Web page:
Selling the Loot Raked in by a Pol Who Sold Out
LINDA WERTHEIMER, host:
The tacky detritus of a life of crime was auctioned off this week. Former GOP Congressman Randy a.k.a. Duke Cunningham has begun the eight years-plus sentence he will serve in the federal pen for accepting bribes and evading taxes. He's being processed now in North Carolina. The next step is assignment to a prison. And this week, an auction near Los Angeles to unload a portion of his ill-gotten gains. Several Oriental rugs, some machine made, some stained. A number of antique storage pieces, armoires and nightstands, most of them dinged or cracked or otherwise flawed like the Dukester himself.
The sale was mostly the little stuff in the sleazy scheme of things, including presents Mr. Cunningham got from defense contractor Mitchell Wade of MZM. The former congressman also took a Rolls Royce, thanks to a defense contractor. Businessmen hoping for lucrative federal contracts paid Duke Cunningham inflated prices for his property and kept him in luxury. But the biggest items were not on the block at this auction. Mr. Cunningham's booty sat alongside cases of liquor and cigarettes and other spoils that federal agents seized from other criminals. In fact, those items attracted more attention including a bag of hundreds of Tahitian pearls, several Mercedes and an Alfa Romeo with just under 2,000 miles on it.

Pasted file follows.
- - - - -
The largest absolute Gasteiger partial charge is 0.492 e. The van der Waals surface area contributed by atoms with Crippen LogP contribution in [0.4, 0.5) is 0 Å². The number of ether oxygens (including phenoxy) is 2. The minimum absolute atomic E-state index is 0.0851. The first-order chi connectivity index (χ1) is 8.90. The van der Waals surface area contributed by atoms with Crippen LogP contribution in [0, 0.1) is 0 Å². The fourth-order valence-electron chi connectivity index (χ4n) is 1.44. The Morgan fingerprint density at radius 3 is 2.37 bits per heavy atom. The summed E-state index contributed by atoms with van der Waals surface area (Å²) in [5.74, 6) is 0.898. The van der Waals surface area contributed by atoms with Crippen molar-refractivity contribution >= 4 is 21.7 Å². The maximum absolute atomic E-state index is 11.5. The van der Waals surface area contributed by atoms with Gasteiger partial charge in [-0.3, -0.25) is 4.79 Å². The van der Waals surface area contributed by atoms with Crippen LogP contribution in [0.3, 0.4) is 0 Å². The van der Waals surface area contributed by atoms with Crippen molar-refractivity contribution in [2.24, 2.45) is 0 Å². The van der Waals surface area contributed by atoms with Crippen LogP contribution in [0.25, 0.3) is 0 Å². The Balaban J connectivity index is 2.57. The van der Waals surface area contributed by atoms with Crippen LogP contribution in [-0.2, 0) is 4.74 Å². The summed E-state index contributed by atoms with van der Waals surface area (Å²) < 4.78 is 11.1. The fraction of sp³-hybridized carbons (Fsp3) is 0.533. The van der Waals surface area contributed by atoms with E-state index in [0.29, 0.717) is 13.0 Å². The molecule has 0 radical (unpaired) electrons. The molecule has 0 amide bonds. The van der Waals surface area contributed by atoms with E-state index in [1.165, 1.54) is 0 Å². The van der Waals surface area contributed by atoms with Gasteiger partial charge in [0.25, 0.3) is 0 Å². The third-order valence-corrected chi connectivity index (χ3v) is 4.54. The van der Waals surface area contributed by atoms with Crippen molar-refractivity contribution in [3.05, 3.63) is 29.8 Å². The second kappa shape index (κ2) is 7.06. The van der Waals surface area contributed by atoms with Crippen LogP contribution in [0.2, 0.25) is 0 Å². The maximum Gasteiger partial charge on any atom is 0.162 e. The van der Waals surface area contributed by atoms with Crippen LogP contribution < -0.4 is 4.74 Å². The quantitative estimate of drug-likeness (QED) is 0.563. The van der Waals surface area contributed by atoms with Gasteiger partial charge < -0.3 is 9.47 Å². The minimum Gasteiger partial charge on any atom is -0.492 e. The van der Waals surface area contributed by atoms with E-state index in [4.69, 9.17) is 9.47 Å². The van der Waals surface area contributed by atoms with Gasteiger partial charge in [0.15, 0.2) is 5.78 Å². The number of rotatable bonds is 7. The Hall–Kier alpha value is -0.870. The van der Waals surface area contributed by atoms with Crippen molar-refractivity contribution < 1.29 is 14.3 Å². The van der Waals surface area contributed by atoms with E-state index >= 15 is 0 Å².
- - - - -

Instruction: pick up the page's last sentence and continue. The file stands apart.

But make no mistake, tawdry souvenirs notwithstanding, Duke Cunningham was a big crook, one who moved millions of dollars of your tax money into the hands of people who paid him off. The conservative Republican pleaded guilty to bribery and tax evasion. Not that he had much choice. Investigators had found his price list on Mr. Cunningham's congressional stationary. They saw how many thousands of dollars military contractors might contribute to get a sweet deal from the Pentagon courtesy of the Duke.
He had accepted lots of money, more than two million dollars worth of cash and stuff, but Duke Cunningham was a very good investment. The contracts he arranged were worth many millions of dollars each.
Duke Cunningham's personal possessions sold this week in California for $94,000 and change. That's about 30 percent off the price he charged the business people who were buying his favors. If I know anything about auctions, and I do, Mr. Cunningham's loot went for more than it should have. Possibly buyers are willing to pay for the privilege of telling their friends that the rug you're walking on belonged to that congressman who's in the slammer.
Sadly, even though Congressman Cunningham is out of office and in the pen, there is no real resolution to this immorality tale. Ninety four thousand dollars is just a drop in the bucket, a small fraction of what the government hopes to recover from the Dukester. And the feds are just hoping for bribe money and back taxes to be returned to the Treasury. No way to recover the many millions in contracts awarded to the highest briber.
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